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NEW YORK (TheStreet) -- In 2011, when Bitcoins freely traded for a dollar each, a $1000 investment held until today would make you a millionaire right now. Crazy I know, and if you were early and timed it right, you could have even bought Bitcoins valued around $1000 right now, for under a dollar each. Bitcoins give an entirely new definition to the term "fast buck." It's no small wonder why it's making news almost daily.

As a result, Bitcoin fever is quickly spreading to all corners of the globe, all but one anyway. Earlier today, China's central bank announced Bitcoin limitations within the Asian economic powerhouse sending the up and coming electronic virtual currency crashing over 25% to under $900 per coin before recovering above $1000 at the time of writing.

Chinese speculators who wish to buy and sell the electronic currency may continue to do so, but local banks won't exchange Bitcoins for Yuan. Without banks on board, gaining traction as currency accepted by stores and merchants will be a challenge. Smaller shops with an owner and a desire to accumulate Bitcoins may sell products for coins, but acceptance probably will not make sense for larger corporate vendors.

In other words, it appears the second largest economy is all but off-limits to Bitcoin. No one should be surprised by China's action. The People's Central Bank wants to become the next reserve currency, and anything that stands in the way isn't about to win favor.

It's not the first time the virtual gold nuggets have encountered speed bumps as speculators have created a ride appearing more like a space shuttle take-off and landing than a roller coaster. Even so, for many of the original believers who bought early and held the rewards are nothing short of pennies raining from heaven. Almost daily we can read about another newly minted Bitcoin Millionaire.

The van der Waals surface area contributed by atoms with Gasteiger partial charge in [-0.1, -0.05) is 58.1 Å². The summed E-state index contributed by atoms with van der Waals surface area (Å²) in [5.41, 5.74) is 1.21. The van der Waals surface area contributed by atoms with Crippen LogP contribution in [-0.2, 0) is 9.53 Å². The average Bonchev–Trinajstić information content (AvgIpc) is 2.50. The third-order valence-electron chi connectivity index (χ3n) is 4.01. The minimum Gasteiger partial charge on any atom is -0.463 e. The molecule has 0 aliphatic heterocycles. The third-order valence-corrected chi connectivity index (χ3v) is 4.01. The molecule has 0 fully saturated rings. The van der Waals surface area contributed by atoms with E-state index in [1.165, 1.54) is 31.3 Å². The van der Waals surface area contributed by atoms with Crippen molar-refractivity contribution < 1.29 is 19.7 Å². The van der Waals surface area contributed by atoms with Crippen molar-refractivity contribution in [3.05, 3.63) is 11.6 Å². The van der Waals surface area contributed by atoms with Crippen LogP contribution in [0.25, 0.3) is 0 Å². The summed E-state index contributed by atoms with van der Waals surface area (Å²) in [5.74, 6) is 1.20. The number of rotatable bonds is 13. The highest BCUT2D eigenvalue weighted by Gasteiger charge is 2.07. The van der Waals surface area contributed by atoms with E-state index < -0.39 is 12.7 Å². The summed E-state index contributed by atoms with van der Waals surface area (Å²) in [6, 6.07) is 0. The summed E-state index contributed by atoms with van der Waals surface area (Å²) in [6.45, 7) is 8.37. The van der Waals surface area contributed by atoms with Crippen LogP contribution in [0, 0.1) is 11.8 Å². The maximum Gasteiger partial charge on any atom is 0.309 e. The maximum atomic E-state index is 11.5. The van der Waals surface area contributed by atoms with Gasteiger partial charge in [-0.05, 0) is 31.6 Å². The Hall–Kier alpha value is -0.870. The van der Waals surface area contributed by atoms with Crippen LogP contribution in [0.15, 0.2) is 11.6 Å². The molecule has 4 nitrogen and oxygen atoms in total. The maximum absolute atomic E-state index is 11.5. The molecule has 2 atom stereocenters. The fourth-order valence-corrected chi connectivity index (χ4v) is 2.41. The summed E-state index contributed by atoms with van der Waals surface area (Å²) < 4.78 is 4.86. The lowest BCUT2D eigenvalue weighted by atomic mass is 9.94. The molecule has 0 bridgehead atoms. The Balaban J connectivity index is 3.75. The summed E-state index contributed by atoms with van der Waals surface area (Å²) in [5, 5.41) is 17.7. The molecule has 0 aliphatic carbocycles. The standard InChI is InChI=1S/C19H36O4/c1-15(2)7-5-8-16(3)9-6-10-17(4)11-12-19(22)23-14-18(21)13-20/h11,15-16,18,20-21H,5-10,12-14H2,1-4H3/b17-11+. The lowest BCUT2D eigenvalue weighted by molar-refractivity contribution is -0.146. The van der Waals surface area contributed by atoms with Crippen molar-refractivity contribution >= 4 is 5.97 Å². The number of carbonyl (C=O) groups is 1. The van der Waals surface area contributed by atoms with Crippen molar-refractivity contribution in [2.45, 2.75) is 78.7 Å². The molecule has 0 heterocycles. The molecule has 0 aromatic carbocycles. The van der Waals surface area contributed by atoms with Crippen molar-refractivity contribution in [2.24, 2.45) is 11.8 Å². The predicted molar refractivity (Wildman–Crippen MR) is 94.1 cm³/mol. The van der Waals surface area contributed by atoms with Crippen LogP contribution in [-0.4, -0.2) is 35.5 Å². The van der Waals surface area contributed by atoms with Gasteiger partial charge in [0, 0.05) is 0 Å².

In the past month alone, Bitcoins have rocketed 400% in an almost unshakable straight line from $250 to over the current valuation. Not every Bitcoin buyer has enjoyed the rapid price appreciation. Anonymity creates new spins on old perils as many owners have looked online to find their virtual coins actually gone, never to be found again.

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While each transaction is publically viewable, the Bitcoin universe has what amounts to electronic money launderers called tumblers. Tumblers combine and split specific transaction amounts into other amounts, making it incredibly difficult to trace. In one of the world's largest thefts that you probably never heard about, $100 million worth of Bitcoins was stolen, and victims are chasing the criminals) in virtual dark back alleys in an attempt to recover their property. You can actually watch the cat and mouse game in real time.

This brings up an significant caveat of investing in Bitcoins. You can invest in Bitcoins, get the timing correct, and still wind up losing your entire investment from theft. Unlike gold bars that you can store in your home, the virtual currency is stored in cyberspace in Bitcoin wallets, merchants, and or exchanges. Your money is only as secure as the inability for a hacker to get at it.

I too am fascinated by many aspects and potential that Bitcoin offers, I even setup an account a few months ago, but after the current explosion higher in price, I think I will wait for a retracement before dipping my big toe in.

At the time of publication, Weinstein had no positions in securities mentioned.

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This article is commentary by an independent contributor, separate from TheStreet's regular news coverage.